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Subwoofer DIY
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Old 10th September 2011, 12:38 PM   #1
dvisves is offline dvisves  United States
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Default Subwoofer DIY

I enclose the pictures of a subwoofer amp module I completed.Here are the details
Out put power- 25 watts rms max
AC input- 18-0-18 2A
Input- Both low level and line level
Subwoofer filter type- Sallen &Key 18db/octave
Crossover frequency 200 cycles
Power amp IC LM1875
I can furnish any other information if requested
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File Type: jpg DSCF2030.JPG (352.2 KB, 418 views)
File Type: jpg DSCF2029.JPG (325.1 KB, 390 views)
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Old 12th September 2011, 01:30 AM   #2
m R g S r is offline m R g S r  United States
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25 rms for a subwoofer amp? You sure you didn't mean tweeter amp? jk but what subs are you driving with this??
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Old 16th September 2011, 01:51 AM   #3
dvisves is offline dvisves  United States
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Join Date: May 2007
Default Sub woofer DIY

Thanks for your query
I wanted to add bass to a pair of computer speakers.

I drafted the circuit,designed the PCB in Eagle,got the PCB manufactured by Futurlec in China and assembled the module.I am feeding this into a 13 liter bass reflex ported cabinet made by me in 3/4" MDF.The speaker is a 6 1/2 inch Dayton woofer DC160s-4 from PartsExpress.They sound great.
Yes you are right in that they dont deliver heart thumping bass but more than serve the purpose for which they were made.
I have one extra PCB for the module.If anybody is interested ,let me know.
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Old 22nd September 2011, 09:17 PM   #4
tiefbassuebertr is offline tiefbassuebertr  Germany
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Originally Posted by m R g S r View Post
25 rms for a subwoofer amp? You sure you didn't mean tweeter amp? jk but what subs are you driving with this??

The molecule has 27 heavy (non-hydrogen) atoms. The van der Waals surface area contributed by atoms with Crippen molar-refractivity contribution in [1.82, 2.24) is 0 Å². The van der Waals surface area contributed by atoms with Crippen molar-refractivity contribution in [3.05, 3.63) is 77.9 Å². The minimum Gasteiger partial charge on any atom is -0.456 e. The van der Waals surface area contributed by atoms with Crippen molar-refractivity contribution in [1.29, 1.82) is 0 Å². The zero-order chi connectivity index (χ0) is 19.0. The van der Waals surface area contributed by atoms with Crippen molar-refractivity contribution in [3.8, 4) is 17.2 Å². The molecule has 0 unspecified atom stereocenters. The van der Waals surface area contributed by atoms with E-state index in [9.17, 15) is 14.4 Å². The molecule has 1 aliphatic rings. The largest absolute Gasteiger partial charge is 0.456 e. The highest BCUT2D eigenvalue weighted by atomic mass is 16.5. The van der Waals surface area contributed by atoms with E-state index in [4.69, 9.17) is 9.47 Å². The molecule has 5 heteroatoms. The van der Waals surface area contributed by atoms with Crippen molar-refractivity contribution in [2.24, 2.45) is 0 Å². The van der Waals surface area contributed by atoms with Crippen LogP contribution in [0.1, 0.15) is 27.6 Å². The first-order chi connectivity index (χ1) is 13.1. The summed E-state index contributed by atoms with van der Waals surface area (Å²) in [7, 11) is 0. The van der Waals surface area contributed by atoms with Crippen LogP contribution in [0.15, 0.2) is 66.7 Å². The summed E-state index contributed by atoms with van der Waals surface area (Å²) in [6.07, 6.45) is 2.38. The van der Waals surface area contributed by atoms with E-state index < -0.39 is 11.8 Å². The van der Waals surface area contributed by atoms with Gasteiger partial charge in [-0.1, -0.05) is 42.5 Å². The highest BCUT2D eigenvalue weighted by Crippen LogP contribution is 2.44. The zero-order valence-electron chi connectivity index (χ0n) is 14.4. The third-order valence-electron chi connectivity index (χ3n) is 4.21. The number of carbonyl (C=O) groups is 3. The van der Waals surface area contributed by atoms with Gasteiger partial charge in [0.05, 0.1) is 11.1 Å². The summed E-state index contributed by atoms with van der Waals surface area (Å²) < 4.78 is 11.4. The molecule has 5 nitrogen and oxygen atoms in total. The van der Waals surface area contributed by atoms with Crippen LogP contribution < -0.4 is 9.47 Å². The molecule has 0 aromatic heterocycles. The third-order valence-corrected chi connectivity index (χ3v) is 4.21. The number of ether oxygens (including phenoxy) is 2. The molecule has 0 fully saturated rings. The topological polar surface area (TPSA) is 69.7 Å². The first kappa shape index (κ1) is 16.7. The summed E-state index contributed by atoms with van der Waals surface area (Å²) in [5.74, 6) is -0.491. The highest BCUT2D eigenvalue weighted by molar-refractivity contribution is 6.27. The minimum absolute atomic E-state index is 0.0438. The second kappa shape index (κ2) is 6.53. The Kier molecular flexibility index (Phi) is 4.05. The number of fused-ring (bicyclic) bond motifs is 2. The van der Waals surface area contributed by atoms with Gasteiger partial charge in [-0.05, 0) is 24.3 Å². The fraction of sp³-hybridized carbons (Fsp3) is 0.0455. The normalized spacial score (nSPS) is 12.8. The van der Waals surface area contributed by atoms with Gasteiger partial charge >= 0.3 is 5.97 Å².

For the sub from pic number 1 about
10 watts rms is much more than enough !!!
For security reasons (to prevent hearing damage and glass breakage) you should not use amplifiers with higher output power.

The only reason for the use of six drivers is to achieve a homogeneous bass (without maximas and zeros) throughout the room.

Last edited by tiefbassuebertr; 22nd September 2011 at 09:21 PM.
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Old 4th October 2011, 03:34 PM   #5
dvisves is offline dvisves  United States
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Join Date: May 2007
Default Subwoofer DIY

I want to also publish an excerpt from the Philips Eindhoven book on power amplifiers published way back but which still holds. I have copied it verbatim with no embellishments from my side.

"Because of the large number of variables affecting room acoustics it is only possible to approximate the power requirements for high fidelity reproduction. Realistic results can be obtained using the following simplified method of determination. The acoustic power at Threshold of hearing at 100Hz can be taken to be
P (threshold) =1X10 -14 V/t watts where V is the volume of room in cubic meters and T is the reverberation time in Seconds. For small rooms up to say 100m3 , T has a value of 0.5 seconds.
Assuming that the listening room measures 5 meters long 4 meters wide and 3meters high the volume will be 60 m3.For max of 90 db above the threshold mentioned above the acoustic power will be
P max=(4x10-14x60x109) / .5 =4.8mw

Taking the efficiency of the speaker system to be 1% the electrical power input would be
100x4.8mw=0.48 w

The ear is less sensitive to bass at low volumes and the relation is depicted in the Fletcher Munson curves

It can be seen from them that at 90 db the curves are substantially flat over the bass region and so the relatively low electrical power of .48 w will be adequate to reproduce the signal at a signal level of 90 db over the whole band.
However if we examine the curve for 30 cycles and considering that the low listening level is in the range of 50 db we can see that the low frequencies have to be bumped up by 20 db or so. This is usually provided in the amplifier by a tone control with 20db boost/cut usually of the baxandall design.
Hence the power requirement comes to .48wx100=48W.
In calculating the above power requirement we have not considered speaker positioning.Usualy subwoofers are heavy and are placed on the ground against a wall or corner. Because of the reflecting nature of the walls the apparent power is amplified by 8 times for a corner and 4 times against a wall.
Also the efficiency of 1% used in the above calculation is for a closed box design. Usually all subwoofer enclosures are of the bass reflex design with efficiencies typically 2.5 to 3 times the closed box efficiency over the sub woofer frequencies up to 200 cycles.
In summary even for a fairly large room a power of 50 watts is more than sufficient for the sub woofer.
A 25w rms subwoofer is more than sufficient for a moderate size room unless you want to develop hearing and heart issues.
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